1. Skip to content
  2. Skip to main menu
  3. Skip to more DW sites

Görlach Global: A new world order in the Asia-Pacific region

Alexander Görlach
Alexander Görlach
January 24, 2023

Japan and South Korea are surrounded by nationalistic forces that pose potential threats in the Asia-Pacific region and beyond. DW columnist Alexander Görlach explores their new defense alliance with the US.

Presidents Fumio Kishida of Japan (l) and Joe Biden of the United States (r) walking together outside the White House in Washington, D.C.
Presidents Fumio Kishida of Japan (l) and Joe Biden of the United States (r) reaffirmed the strength of their alliance in WashingtonImage: Mandel Ngan/AP Photo/picture alliance

The established postwar order in the Asia-Pacific region is a thing of the past. A nationalist, militarized China under the rule of Xi Jinping has now motivated Japan to drastically change course and develop a new security strategy that includes increased defense spending and a closer working relationship with the US military. Japan's President Fumio Kishida and US President Joe Biden confirmed the alliance between the two countries at a meeting in Washington, D.C. just last week.

In the future, those roughly 50,000 US soldiers currently stationed in Japan will function as a rapid reaction force that could quickly respond to potential attacks from China or its ally North Korea. But what motivated the US and Japan to take this step?

Chinese missile tests near Taiwan rocked entire Asia-Pacific region

In August 2022, the Chinese army launched five rockets near Taiwan. All of them landed in Japanese territorial waters. This put Tokyo on alert. Beyond the rocket launches, Japan is worried that China might attempt to occupy the Senkaku Islands, which are part of Japanese territory. Beijing maintains the islands — which it refers to as the Diaoyu — are actually part of China.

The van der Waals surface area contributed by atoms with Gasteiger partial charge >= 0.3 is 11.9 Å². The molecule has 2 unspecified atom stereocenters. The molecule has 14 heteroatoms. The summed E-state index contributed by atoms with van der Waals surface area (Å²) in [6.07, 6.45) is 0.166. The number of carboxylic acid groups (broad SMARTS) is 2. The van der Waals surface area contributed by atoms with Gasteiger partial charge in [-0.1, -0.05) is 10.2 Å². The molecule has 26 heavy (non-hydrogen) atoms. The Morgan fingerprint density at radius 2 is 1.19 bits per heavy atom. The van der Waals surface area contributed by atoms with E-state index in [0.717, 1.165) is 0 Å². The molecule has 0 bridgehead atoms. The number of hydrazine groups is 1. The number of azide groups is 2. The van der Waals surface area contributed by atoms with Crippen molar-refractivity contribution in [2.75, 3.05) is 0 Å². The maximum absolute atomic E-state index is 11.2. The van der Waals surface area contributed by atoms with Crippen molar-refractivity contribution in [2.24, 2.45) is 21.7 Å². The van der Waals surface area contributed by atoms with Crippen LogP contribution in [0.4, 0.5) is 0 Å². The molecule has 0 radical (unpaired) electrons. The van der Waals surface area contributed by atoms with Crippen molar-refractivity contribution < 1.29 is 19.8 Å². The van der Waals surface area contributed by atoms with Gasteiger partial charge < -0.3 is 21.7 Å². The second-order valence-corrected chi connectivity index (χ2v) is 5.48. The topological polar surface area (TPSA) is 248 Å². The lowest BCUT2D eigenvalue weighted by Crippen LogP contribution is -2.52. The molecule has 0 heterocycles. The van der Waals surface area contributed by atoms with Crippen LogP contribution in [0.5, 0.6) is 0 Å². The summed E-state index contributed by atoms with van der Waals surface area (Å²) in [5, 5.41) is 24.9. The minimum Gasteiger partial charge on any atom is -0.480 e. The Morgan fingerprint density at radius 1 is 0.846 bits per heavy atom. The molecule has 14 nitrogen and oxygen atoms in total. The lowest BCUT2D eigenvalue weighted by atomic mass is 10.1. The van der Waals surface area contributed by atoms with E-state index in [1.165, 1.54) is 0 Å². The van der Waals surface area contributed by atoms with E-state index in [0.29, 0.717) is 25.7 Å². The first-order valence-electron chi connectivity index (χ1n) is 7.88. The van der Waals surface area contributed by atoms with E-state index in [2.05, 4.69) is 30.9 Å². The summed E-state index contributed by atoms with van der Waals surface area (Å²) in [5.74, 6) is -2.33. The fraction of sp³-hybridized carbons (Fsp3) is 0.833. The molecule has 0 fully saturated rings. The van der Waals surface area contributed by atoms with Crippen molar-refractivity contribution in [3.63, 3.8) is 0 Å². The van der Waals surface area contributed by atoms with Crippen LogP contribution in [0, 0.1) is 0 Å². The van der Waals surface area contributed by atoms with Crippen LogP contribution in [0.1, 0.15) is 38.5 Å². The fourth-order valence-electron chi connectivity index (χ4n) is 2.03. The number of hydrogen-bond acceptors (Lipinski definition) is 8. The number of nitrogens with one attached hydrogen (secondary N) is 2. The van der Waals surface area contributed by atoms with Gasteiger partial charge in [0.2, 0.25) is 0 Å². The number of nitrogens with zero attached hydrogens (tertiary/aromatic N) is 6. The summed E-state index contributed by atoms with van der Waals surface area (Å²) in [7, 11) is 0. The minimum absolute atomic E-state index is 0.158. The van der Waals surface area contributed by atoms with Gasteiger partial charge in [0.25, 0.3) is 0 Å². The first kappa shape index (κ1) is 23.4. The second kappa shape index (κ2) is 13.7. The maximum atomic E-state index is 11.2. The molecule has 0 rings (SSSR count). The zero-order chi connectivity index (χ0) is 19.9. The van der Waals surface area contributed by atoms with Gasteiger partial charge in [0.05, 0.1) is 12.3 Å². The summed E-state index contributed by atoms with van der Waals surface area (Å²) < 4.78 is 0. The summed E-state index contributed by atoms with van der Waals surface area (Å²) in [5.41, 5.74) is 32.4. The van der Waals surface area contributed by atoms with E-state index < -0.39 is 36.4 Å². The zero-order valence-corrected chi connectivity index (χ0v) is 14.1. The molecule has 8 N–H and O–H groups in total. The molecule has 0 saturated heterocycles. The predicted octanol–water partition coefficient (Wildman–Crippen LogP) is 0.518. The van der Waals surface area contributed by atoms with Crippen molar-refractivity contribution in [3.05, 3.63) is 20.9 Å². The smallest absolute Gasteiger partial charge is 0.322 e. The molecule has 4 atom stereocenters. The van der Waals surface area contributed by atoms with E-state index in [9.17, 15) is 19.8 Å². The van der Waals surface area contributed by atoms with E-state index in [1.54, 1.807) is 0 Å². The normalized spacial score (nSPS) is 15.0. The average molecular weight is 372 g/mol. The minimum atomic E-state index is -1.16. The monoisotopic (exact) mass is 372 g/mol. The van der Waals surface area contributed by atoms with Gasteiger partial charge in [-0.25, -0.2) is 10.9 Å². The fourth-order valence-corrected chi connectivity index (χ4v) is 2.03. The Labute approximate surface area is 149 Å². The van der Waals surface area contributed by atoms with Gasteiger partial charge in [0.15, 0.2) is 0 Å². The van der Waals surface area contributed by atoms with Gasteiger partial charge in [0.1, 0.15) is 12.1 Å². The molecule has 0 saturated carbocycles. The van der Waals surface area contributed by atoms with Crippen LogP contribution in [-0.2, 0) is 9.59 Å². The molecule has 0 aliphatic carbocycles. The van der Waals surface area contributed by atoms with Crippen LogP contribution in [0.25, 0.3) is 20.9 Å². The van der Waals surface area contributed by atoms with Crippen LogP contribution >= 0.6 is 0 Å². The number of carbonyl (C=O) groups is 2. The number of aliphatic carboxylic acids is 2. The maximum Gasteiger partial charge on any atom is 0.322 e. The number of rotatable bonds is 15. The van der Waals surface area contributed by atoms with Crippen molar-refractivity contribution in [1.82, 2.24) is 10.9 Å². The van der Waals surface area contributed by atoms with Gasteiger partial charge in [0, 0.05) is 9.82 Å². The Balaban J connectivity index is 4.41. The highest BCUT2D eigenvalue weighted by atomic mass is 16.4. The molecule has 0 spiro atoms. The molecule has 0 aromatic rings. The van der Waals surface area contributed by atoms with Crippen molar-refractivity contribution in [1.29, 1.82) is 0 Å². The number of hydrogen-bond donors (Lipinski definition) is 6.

In addition to China, the communist dictatorship in North Korea and the Russia regime also pose threats to Japan's security. 

On the December 18, 2022, Pyongyang tested new rockets that can be equipped with nuclear warheads and could potentially reach Japan.

On May 24, 2022, while the democratically elected heads of state in Japan, Australia, India, and the USA met for talks, China and Russia flew six bombers near Japanese airspace to demonstrate their military might.

The Moscow-Beijing-Pyongyang axis stretches further still, to Tehran, where another unjust regime looks poised to become a threat to an entire portion of the world. The murders that Iran's mullahs have carried out on their citizens are a scandal, and dictators in Tehran seem to believe they can get away with them because of their close ties to Russia, China, and North Korea.

Neither have Pyongyang nor Tehran been deterred from developing nuclear weapons. While China officially rejects the deployment of nuclear weapons, Xi Jinping has nevertheless outlined plans to increase the country's arsenal of nuclear warheads by 400.